A lady called me a few weeks ago and said, "Matty, can you help me? I have a dog that's 12 and needs to be housebroken."

"Twelve weeks?" I asked.

She shook her head.


"Years," she said.

That's right — years.

My question, naturally: Why did you live with this problem for so long?

Her answer: I thought nothing could be done. I just accepted it as a way of life until one day I thought, no harm in asking.

As for the answer to her question, "Matty, can you help me?" I had her dog fully housebroken in one visit. It's the easiest thing in the world to do if you know what you're doing. You don't have to live with this kind of stress and chaos. Education is the way out.

I wanted to share this story with you to illustrate only one point: You can teach an old dog new tricks.

So many people give up on older dogs without ever giving them a chance. A trained — aka educated — dog is a joy at any age. But sadly, shelters are full of 9- and 10-year-old dogs abandoned by their families because of behavioral problems that are entirely solvable! It's one of the saddest and most frustrating realities of my line of work.

There are two myths about older dogs. One is that once they reach a certain age, if they don't already know something, they're never going to. As we learned from this woman's experience: Wrong.

The other is that you can avoid "puppy problems" if you adopt an older dog. Maybe, maybe not. If an 8-year-old dog has never been educated, he won't know anything more in terms of human expectations than an 8-week-old dog. Dogs don't know what "come here" means unless we teach them. How could they? They're dogs.

That simple statement sometimes feels like the biggest hurdle of all — getting people to understand that their dog is, indeed, a dog. He's not a person. He's not a plant from Home Depot. He's a dog, and he comes with his own set of challenges and his own many rewards. But the great part is, when tackled from the get-go in the right way, your relationship with your dog can become one of the great friendships of a lifetime.

Not long after that woman's call, a man called me and grumbled, "I got this dog, and there's something wrong with him."

I asked, "What's wrong with him?"

"He won't come."

"Why not?"

"Not sure."

"Is he trained?"

I'll let you guess the answer.

Then there's the woman with the blind 11-month-old Yorkie that's driving her nuts. The dog barks. She yells. The dog barks some more. ... If yelling worked, I'd be in the yelling business. Very little overhead in the yelling business.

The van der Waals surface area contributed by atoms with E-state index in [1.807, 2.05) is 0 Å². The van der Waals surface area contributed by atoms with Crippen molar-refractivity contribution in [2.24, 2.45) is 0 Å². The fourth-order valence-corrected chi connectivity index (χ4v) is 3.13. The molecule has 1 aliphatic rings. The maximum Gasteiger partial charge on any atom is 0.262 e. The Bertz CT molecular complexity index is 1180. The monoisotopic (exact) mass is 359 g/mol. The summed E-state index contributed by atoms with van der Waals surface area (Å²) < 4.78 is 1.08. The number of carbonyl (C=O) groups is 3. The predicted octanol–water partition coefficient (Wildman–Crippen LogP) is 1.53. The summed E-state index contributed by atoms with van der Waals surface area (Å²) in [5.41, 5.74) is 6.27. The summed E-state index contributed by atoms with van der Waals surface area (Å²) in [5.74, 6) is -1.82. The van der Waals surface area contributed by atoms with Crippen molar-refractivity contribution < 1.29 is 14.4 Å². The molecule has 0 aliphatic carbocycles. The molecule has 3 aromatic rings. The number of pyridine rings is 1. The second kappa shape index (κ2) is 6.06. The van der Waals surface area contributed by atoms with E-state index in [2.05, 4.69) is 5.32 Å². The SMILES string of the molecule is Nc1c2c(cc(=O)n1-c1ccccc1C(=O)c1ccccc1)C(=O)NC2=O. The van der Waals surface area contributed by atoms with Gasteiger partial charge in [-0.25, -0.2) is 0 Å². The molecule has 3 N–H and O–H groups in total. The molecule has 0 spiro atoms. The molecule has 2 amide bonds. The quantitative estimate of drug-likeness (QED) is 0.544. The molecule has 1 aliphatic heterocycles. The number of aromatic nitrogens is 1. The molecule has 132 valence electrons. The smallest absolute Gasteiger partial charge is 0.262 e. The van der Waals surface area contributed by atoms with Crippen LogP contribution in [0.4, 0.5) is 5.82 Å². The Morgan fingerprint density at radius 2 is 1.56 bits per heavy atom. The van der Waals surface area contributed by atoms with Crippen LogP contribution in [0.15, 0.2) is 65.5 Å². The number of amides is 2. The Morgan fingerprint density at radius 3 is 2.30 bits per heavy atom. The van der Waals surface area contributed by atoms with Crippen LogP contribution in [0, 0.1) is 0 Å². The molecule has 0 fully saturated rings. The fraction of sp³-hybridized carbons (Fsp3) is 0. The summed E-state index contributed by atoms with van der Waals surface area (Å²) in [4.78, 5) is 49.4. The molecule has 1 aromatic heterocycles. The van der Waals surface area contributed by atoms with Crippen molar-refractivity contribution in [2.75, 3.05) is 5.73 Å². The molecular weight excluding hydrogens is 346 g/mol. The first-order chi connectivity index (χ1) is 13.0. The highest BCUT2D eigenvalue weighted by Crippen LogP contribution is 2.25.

All of the people I've mentioned so far were living with unnecessary frustrations and missing out on the good stuff! A dog at any age is trainable. It's best to teach them while they're young, but it's never too late. Please believe me when I say 95 percent of behavioral problems are entirely manageable, if not completely erasable. The solution is education. Love him, yes. But teach him! Train him!

Love can't be the only ingredient when trying to build a long-lasting, healthy, functional relationship with your pooch. You have to teach him how you want him to behave, show him what you want him to do, guide him through the motions and reward him for a job well done. Love, praise and affection are all part of a good education.

So this holiday season, if you're thinking about adopting an older dog, that's wonderful because there are so many in need of and deserving of good homes. But if you're thinking about adopting an older dog because you think he won't come with all those nasty "puppy problems," don't sign on the dotted line too quickly. Do your homework. Get to know your potential pup. Animals are the single greatest impulse purchases in the world — which is understandable, but can nevertheless lead to problems for both of you down the line.

My holiday wish is that people wouldn't take animals home with them without a true commitment. If I could have two wishes, the second would be that getting the pooch trained would become as natural an inclination as sending the kid to school. For more information on dog training or solving behavioral problems, visit unclematty.com.


Dog trainer Matthew "Uncle Matty" Margolis is co-author of 18 books about dogs, a behaviorist, a popular radio and television guest, and host of the PBS series "WOOF! It's a Dog's Life!" Send your questions to [email protected] or Uncle Matty at P.O. Box 3300, Diamond Springs, CA 95619. © Creators Syndicate Inc.